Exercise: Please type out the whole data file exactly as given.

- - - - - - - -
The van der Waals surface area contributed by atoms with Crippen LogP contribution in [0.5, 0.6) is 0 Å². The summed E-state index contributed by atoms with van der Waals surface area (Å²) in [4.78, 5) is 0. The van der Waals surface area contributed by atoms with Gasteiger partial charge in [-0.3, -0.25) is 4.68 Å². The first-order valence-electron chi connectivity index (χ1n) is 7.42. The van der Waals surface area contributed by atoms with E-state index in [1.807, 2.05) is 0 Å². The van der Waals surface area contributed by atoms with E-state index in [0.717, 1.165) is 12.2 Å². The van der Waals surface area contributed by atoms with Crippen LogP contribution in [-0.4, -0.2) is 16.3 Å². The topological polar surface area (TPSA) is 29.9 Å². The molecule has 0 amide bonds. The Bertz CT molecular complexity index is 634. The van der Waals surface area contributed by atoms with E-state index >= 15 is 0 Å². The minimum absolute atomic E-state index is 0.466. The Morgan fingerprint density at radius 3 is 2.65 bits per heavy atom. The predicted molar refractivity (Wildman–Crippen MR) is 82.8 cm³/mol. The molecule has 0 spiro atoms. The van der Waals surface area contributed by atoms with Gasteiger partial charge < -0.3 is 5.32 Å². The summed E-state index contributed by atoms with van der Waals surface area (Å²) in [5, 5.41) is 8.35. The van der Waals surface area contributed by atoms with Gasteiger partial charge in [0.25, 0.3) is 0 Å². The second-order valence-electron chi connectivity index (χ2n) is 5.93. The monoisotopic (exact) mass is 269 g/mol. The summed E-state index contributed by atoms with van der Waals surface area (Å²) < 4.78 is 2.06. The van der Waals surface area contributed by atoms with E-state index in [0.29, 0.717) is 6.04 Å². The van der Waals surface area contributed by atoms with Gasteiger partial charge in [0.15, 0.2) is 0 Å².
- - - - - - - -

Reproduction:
The van der Waals surface area contributed by atoms with Crippen LogP contribution in [0.5, 0.6) is 0 Å². The summed E-state index contributed by atoms with van der Waals surface area (Å²) in [4.78, 5) is 0. The van der Waals surface area contributed by atoms with Gasteiger partial charge in [-0.3, -0.25) is 4.68 Å². The first-order valence-electron chi connectivity index (χ1n) is 7.42. The van der Waals surface area contributed by atoms with E-state index in [1.807, 2.05) is 0 Å². The van der Waals surface area contributed by atoms with E-state index in [0.717, 1.165) is 12.2 Å². The van der Waals surface area contributed by atoms with Crippen LogP contribution in [-0.4, -0.2) is 16.3 Å². The topological polar surface area (TPSA) is 29.9 Å². The molecule has 0 amide bonds. The Bertz CT molecular complexity index is 634. The van der Waals surface area contributed by atoms with E-state index >= 15 is 0 Å². The minimum absolute atomic E-state index is 0.466. The Morgan fingerprint density at radius 3 is 2.65 bits per heavy atom. The predicted molar refractivity (Wildman–Crippen MR) is 82.8 cm³/mol. The molecule has 0 spiro atoms. The van der Waals surface area contributed by atoms with Gasteiger partial charge < -0.3 is 5.32 Å². The summed E-state index contributed by atoms with van der Waals surface area (Å²) in [5, 5.41) is 8.35. The van der Waals surface area contributed by atoms with Gasteiger partial charge in [0.25, 0.3) is 0 Å². The second-order valence-electron chi connectivity index (χ2n) is 5.93. The monoisotopic (exact) mass is 269 g/mol. The summed E-state index contributed by atoms with van der Waals surface area (Å²) < 4.78 is 2.06. The van der Waals surface area contributed by atoms with E-state index in [0.29, 0.717) is 6.04 Å². The van der Waals surface area contributed by atoms with Gasteiger partial charge in [0.15, 0.2) is 0 Å².